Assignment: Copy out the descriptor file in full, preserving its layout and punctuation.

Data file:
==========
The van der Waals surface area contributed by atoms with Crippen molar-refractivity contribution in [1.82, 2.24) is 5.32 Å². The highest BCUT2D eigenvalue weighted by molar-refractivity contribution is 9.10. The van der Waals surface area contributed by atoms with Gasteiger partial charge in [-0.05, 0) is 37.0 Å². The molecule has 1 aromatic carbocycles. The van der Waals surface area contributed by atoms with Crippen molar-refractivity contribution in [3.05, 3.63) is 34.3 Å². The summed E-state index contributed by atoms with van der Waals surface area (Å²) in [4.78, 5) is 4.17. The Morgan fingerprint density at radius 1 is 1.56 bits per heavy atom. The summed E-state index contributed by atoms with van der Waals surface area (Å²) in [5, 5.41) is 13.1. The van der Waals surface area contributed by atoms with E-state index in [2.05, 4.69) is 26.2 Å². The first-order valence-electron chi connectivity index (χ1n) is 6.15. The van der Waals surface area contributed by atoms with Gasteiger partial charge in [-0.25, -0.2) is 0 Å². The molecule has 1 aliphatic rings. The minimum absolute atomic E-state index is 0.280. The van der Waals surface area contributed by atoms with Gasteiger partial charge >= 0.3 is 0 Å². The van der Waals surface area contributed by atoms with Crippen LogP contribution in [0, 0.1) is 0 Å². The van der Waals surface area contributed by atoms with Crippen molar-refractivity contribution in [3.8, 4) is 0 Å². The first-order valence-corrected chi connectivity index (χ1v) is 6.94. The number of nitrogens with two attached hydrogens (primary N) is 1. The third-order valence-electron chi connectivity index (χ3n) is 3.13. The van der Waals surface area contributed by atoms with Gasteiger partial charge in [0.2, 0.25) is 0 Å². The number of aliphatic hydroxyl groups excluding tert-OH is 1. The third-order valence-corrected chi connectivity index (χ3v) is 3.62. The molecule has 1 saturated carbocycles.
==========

The van der Waals surface area contributed by atoms with Crippen molar-refractivity contribution in [1.82, 2.24) is 5.32 Å². The highest BCUT2D eigenvalue weighted by molar-refractivity contribution is 9.10. The van der Waals surface area contributed by atoms with Gasteiger partial charge in [-0.05, 0) is 37.0 Å². The molecule has 1 aromatic carbocycles. The van der Waals surface area contributed by atoms with Crippen molar-refractivity contribution in [3.05, 3.63) is 34.3 Å². The summed E-state index contributed by atoms with van der Waals surface area (Å²) in [4.78, 5) is 4.17. The Morgan fingerprint density at radius 1 is 1.56 bits per heavy atom. The summed E-state index contributed by atoms with van der Waals surface area (Å²) in [5, 5.41) is 13.1. The van der Waals surface area contributed by atoms with E-state index in [2.05, 4.69) is 26.2 Å². The first-order valence-electron chi connectivity index (χ1n) is 6.15. The van der Waals surface area contributed by atoms with Gasteiger partial charge in [-0.25, -0.2) is 0 Å². The molecule has 1 aliphatic rings. The minimum absolute atomic E-state index is 0.280. The van der Waals surface area contributed by atoms with Gasteiger partial charge >= 0.3 is 0 Å². The van der Waals surface area contributed by atoms with Crippen LogP contribution in [0, 0.1) is 0 Å². The van der Waals surface area contributed by atoms with Crippen molar-refractivity contribution in [3.8, 4) is 0 Å². The first-order valence-corrected chi connectivity index (χ1v) is 6.94. The number of nitrogens with two attached hydrogens (primary N) is 1. The third-order valence-electron chi connectivity index (χ3n) is 3.13. The van der Waals surface area contributed by atoms with Gasteiger partial charge in [0.2, 0.25) is 0 Å². The number of aliphatic hydroxyl groups excluding tert-OH is 1. The third-order valence-corrected chi connectivity index (χ3v) is 3.62. The molecule has 1 saturated carbocycles.